Low molecular weight heparin (LMWH) which is currently recommended to be one of the preferred drugs for thromboprophylaxis has many potential disadvantages like increase in the total cost of treatment and bleeding complications. McNally et al.,22 have also stated that increased incidence of bleeding complications like excessive bruising around the wound and increased wound bleeding or hematomas with the use of LMWH has prevented their routine use in joint replacement, as was the case with unfractionated heparin in the past. We, therefore, wonder how far we are justified in subjecting all the patients undergoing arthroplasty or fracture surgery in the lower limb to routine chemoprophylaxis which could increase the risk of hematoma formation, infection, a re-operation and a prolonged hospital stay and put more burdens on the already stretched financial resources of the patient.

From our study and those by other Indian authors,6,7 it appears that DVT and PE in Indian patients is a fairly low-incidence problem. The sample size of 125 patients in our study seems to be reasonable, as the sample size required for the estimation of incidence rate (of value 0.07) is 123 with an error of 0.045. Also, if thromboprophylaxis is important for all the patients, at least a few patients would have required that. In our study, none of the patients were subjected to chemoprophylaxis. Though the number is rather small, it is not too small to say that thromboprophylaxis is not important for all the patients. Further studies are required to confirm the findings of this research.

CONCLUSION

We believe that though there is enough evidence in the Western literature to advocate routine thromboprophylaxis for patients undergoing total joint replacement and surgery for fractures of lower limb, there is not yet enough evidence to justify the same for Indian patients undergoing major lower limb surgery. Though it is perhaps not appropriate to make any definite recommendation about chemoprophylaxis only on the basis of our research, we strongly agree with Gillespie et al.23 and advocate that the orthopedic surgeons should use pharmacological prophylaxis only for the high-risk patients (advanced age, past history of DVT, presence of varicose veins, obesity, malignancy, immobilization, etc.) in whom the potential benefits clearly appear to outweigh the risks. However, a close clinical monitoring with a high level of suspicion for DVT and pulmonary embolism must be exercised. A duplex sonography should be preferably carried out on all the elderly and high-risk patients undergoing total joint arthroplasty or surgery for lower limb fractures between the seventh and 14th postoperative day and a repeat ultrasonography should be performed on all the positive cases to rule out proximal propagation of thrombus. Trials involving a larger number of patients in future are required to confirm findings of this research which would help resolve the dilemma for the orthopedic surgeons in India whether or not to subject their patients undergoing lower limb surgery to chemoprophylaxis for DVT and PE.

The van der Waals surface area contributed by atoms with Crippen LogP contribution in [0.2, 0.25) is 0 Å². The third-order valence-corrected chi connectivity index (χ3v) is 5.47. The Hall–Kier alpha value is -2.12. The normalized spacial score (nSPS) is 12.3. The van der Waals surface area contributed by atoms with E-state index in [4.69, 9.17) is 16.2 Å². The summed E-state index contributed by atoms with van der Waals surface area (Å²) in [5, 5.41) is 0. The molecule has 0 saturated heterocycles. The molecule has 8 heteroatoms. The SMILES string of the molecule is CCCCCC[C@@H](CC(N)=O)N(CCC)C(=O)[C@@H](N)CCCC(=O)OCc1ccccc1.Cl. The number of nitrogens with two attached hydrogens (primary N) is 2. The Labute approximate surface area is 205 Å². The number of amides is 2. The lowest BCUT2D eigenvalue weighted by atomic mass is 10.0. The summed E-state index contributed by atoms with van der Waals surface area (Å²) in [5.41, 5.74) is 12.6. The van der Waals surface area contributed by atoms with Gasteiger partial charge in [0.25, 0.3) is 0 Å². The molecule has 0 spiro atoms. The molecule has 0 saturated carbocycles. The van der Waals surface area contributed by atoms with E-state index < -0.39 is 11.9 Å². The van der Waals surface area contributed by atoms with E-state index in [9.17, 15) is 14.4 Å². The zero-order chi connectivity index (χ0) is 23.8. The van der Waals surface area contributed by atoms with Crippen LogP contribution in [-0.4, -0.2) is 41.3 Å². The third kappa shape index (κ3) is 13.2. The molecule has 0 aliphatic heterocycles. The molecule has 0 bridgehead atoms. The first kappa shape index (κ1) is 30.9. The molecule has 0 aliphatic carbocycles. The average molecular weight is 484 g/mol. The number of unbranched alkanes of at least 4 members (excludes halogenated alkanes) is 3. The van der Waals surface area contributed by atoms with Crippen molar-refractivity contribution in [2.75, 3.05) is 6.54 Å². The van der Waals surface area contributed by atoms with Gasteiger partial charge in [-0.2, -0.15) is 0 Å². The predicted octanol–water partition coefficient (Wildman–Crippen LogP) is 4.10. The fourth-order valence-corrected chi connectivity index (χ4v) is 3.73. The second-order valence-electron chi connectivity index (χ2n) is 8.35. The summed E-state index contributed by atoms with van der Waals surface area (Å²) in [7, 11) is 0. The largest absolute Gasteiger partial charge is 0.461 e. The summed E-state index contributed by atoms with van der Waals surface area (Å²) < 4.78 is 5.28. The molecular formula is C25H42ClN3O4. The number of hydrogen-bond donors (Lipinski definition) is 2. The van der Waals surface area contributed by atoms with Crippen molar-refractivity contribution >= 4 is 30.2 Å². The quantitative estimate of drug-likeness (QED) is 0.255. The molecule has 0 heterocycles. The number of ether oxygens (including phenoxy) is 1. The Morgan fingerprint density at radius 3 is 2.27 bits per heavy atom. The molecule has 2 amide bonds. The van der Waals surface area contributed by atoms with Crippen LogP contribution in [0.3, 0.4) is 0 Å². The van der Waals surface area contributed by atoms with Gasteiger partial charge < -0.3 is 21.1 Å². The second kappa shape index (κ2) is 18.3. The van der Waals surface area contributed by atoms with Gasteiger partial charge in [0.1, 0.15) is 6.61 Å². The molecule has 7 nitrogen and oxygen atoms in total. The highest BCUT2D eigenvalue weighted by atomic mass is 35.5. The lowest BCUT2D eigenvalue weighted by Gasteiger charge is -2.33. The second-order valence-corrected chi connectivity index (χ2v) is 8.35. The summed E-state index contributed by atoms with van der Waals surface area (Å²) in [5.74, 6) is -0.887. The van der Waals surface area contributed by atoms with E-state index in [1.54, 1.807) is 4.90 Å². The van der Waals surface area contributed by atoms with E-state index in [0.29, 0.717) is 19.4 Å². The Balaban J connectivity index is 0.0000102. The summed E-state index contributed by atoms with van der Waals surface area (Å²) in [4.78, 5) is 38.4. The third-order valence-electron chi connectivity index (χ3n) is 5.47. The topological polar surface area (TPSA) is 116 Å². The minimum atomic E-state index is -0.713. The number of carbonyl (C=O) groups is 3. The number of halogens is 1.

Footnotes

Source of Support: Nil

Conflict of Interest: None declared.